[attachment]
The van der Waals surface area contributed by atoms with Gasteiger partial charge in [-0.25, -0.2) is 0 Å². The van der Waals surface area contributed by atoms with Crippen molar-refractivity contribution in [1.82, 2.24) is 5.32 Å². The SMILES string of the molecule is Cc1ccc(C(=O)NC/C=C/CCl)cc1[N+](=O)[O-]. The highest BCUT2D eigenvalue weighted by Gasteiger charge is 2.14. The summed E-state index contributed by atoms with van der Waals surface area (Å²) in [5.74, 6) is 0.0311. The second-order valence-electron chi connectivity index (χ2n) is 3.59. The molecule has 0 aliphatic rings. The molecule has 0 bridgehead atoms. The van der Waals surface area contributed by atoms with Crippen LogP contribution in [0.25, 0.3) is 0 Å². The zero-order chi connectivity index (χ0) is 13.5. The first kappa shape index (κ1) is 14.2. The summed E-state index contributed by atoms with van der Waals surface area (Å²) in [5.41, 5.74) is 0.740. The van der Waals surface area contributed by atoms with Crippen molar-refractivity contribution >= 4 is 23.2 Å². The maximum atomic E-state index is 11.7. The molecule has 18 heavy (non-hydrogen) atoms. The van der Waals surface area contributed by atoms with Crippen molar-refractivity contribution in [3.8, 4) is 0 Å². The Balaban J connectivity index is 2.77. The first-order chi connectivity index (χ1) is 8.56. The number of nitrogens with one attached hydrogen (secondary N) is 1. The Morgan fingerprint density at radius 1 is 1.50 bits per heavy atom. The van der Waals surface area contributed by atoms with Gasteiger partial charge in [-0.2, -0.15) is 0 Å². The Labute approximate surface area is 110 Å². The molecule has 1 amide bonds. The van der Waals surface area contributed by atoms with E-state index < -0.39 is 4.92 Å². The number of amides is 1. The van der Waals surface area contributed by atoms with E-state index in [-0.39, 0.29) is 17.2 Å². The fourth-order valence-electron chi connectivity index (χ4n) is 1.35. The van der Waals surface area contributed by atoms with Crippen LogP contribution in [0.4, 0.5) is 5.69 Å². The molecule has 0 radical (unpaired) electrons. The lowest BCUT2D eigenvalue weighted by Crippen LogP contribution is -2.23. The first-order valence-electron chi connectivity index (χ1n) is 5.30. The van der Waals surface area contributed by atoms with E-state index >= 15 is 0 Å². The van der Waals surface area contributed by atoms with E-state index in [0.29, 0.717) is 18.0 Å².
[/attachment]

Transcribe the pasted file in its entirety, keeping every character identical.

The van der Waals surface area contributed by atoms with Gasteiger partial charge in [-0.25, -0.2) is 0 Å². The van der Waals surface area contributed by atoms with Crippen molar-refractivity contribution in [1.82, 2.24) is 5.32 Å². The SMILES string of the molecule is Cc1ccc(C(=O)NC/C=C/CCl)cc1[N+](=O)[O-]. The highest BCUT2D eigenvalue weighted by Gasteiger charge is 2.14. The summed E-state index contributed by atoms with van der Waals surface area (Å²) in [5.74, 6) is 0.0311. The second-order valence-electron chi connectivity index (χ2n) is 3.59. The molecule has 0 aliphatic rings. The molecule has 0 bridgehead atoms. The van der Waals surface area contributed by atoms with Crippen LogP contribution in [0.25, 0.3) is 0 Å². The zero-order chi connectivity index (χ0) is 13.5. The first kappa shape index (κ1) is 14.2. The summed E-state index contributed by atoms with van der Waals surface area (Å²) in [5.41, 5.74) is 0.740. The van der Waals surface area contributed by atoms with Crippen molar-refractivity contribution >= 4 is 23.2 Å². The maximum atomic E-state index is 11.7. The molecule has 18 heavy (non-hydrogen) atoms. The van der Waals surface area contributed by atoms with Crippen molar-refractivity contribution in [3.8, 4) is 0 Å². The Balaban J connectivity index is 2.77. The first-order chi connectivity index (χ1) is 8.56. The number of nitrogens with one attached hydrogen (secondary N) is 1. The Morgan fingerprint density at radius 1 is 1.50 bits per heavy atom. The van der Waals surface area contributed by atoms with Gasteiger partial charge in [-0.2, -0.15) is 0 Å². The Labute approximate surface area is 110 Å². The molecule has 1 amide bonds. The van der Waals surface area contributed by atoms with E-state index < -0.39 is 4.92 Å². The number of amides is 1. The van der Waals surface area contributed by atoms with E-state index in [-0.39, 0.29) is 17.2 Å². The fourth-order valence-electron chi connectivity index (χ4n) is 1.35. The van der Waals surface area contributed by atoms with Crippen LogP contribution in [0.4, 0.5) is 5.69 Å². The molecule has 0 radical (unpaired) electrons. The lowest BCUT2D eigenvalue weighted by Crippen LogP contribution is -2.23. The first-order valence-electron chi connectivity index (χ1n) is 5.30. The van der Waals surface area contributed by atoms with E-state index >= 15 is 0 Å². The van der Waals surface area contributed by atoms with E-state index in [0.29, 0.717) is 18.0 Å².